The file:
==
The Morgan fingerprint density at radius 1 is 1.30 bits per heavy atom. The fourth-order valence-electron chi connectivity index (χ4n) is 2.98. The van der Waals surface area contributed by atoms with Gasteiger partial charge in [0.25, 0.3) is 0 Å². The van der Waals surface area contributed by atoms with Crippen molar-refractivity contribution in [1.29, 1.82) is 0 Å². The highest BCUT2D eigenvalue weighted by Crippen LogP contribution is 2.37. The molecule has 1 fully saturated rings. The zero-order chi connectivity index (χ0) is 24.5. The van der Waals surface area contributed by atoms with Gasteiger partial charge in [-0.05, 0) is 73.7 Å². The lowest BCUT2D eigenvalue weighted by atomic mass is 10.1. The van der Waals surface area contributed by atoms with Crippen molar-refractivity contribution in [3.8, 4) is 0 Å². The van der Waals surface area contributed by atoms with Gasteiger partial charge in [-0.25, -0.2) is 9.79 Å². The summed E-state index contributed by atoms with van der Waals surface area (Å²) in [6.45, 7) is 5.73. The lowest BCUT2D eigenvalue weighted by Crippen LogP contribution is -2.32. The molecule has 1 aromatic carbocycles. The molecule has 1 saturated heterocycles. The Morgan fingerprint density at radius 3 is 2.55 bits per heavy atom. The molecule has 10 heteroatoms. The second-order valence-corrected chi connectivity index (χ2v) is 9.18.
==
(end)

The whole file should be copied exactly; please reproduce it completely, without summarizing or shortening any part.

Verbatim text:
The Morgan fingerprint density at radius 1 is 1.30 bits per heavy atom. The fourth-order valence-electron chi connectivity index (χ4n) is 2.98. The van der Waals surface area contributed by atoms with Gasteiger partial charge in [0.25, 0.3) is 0 Å². The van der Waals surface area contributed by atoms with Crippen molar-refractivity contribution in [1.29, 1.82) is 0 Å². The highest BCUT2D eigenvalue weighted by Crippen LogP contribution is 2.37. The molecule has 1 fully saturated rings. The zero-order chi connectivity index (χ0) is 24.5. The van der Waals surface area contributed by atoms with Gasteiger partial charge in [-0.05, 0) is 73.7 Å². The lowest BCUT2D eigenvalue weighted by atomic mass is 10.1. The van der Waals surface area contributed by atoms with Crippen molar-refractivity contribution in [3.8, 4) is 0 Å². The van der Waals surface area contributed by atoms with Gasteiger partial charge in [-0.25, -0.2) is 9.79 Å². The summed E-state index contributed by atoms with van der Waals surface area (Å²) in [6.45, 7) is 5.73. The lowest BCUT2D eigenvalue weighted by Crippen LogP contribution is -2.32. The molecule has 1 aromatic carbocycles. The molecule has 1 saturated heterocycles. The Morgan fingerprint density at radius 3 is 2.55 bits per heavy atom. The molecule has 10 heteroatoms. The second-order valence-corrected chi connectivity index (χ2v) is 9.18.